Chopard reintroduces the notion of the 1980s sports watch, which was first popularized by Gerald Genta almost overnight when he developed the iconic Royal Oak for Audemars Piguet in 1972.It came after Managing Director Georges Golay of Audemars Piguet made an urgent request for the creation of a sports watch for the next morning.
The use of exposed screws on the bezel of the Alpine Eagle is a clear homage to the Royal Oak. Although visible screws are now commonly recognized, watch collectors felt Genta had a loose screw when he initially displayed the watch over 50 years ago. The Chopard Alpine Eagle collection debuted in 2019 as a direct successor to its iconic St. Moritz sports watch line, which initially debuted in 1980.
This new Alpine Eagle model is only available in a limited edition of 250 pieces. The Chopard Calibre 01.12-C, with a high-frequency escapement that beats at 57,600 vibrations per hour, is a stunningly beautiful 41 mm titanium sports watch that houses one of Chopard’s most sophisticated movements (8 Hz).
The Alpine Eagle is designed to be light on the wrist while remaining durable throughout use. It is not only pleasant, but it is also extremely precise. The Chopard Calibre 01.12-C High Frequency movement features a 60-hour power reserve and is certified by the COSC as a chronometer. Chopard has been a pioneer in the creation of High Frequency chronometer certified movements since 2012. The titanium L.U.C 8HF watches have become true collector’s items.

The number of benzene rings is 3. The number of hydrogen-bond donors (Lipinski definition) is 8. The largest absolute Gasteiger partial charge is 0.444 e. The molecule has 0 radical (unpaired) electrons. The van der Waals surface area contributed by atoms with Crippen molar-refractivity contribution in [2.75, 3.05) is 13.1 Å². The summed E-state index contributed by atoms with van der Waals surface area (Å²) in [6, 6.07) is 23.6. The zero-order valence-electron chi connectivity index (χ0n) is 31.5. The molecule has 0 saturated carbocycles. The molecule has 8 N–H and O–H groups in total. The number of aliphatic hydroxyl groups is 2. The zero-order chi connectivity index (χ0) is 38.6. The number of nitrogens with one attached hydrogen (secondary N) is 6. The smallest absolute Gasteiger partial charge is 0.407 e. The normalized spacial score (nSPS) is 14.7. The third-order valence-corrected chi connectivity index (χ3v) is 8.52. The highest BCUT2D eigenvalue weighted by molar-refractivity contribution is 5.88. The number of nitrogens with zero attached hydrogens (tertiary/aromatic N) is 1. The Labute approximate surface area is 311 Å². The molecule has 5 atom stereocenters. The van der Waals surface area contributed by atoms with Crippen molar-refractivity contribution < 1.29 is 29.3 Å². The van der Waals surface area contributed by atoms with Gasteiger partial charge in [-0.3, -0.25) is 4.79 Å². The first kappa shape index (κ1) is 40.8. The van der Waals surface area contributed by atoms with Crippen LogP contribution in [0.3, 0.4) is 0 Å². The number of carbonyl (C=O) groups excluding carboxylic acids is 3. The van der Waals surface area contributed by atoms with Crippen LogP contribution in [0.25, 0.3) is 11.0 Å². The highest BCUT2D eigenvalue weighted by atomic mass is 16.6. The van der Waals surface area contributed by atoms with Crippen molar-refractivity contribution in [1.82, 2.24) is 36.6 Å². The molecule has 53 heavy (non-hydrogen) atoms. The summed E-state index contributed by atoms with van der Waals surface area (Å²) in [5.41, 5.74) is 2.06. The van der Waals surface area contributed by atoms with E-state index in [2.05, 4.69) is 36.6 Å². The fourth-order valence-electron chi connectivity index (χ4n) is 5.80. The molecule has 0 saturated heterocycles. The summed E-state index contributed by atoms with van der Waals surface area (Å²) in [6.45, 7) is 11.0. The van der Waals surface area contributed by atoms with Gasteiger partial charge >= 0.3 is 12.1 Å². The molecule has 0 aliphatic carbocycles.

Unlike the other Alpine Eagle watches in the series, which are made of the Chopard-specific alloy Lucent Steel A223, or ethical gold, the Alpine Eagle Cadence is made of titanium, which gives it a lower weight and a deeper color than the lightweight Lucent Steel.
If you’re new with the Alpine Eagle line, its exquisite aesthetics are governed by a series of design codes. Satin-brushed bezel, case middle, and broad bracelet links. The case bevels and the center cap of these links are polished. In addition, the bezel’s eight screws are positioned perpendicular to the bezel circle.
The Alpine Eagle Cadence’s dial is unmistakably unique. It has a “eagle iris” design, which pays homage to the keen vision of the high-flying birds of prey that inspired the collection. The dial’s hue is different from the rest of the series, with hand-patinated color work that gives each dial a unique tint. The Vals Grey hue is named from the same-named hamlet in the Swiss canton of Graubünden, which is noted for its quartzite-tiled roofs.
Beating inside the titanium case is Chopard 01.12-C HF COSC Certified that comes with 60 hours of power reserve.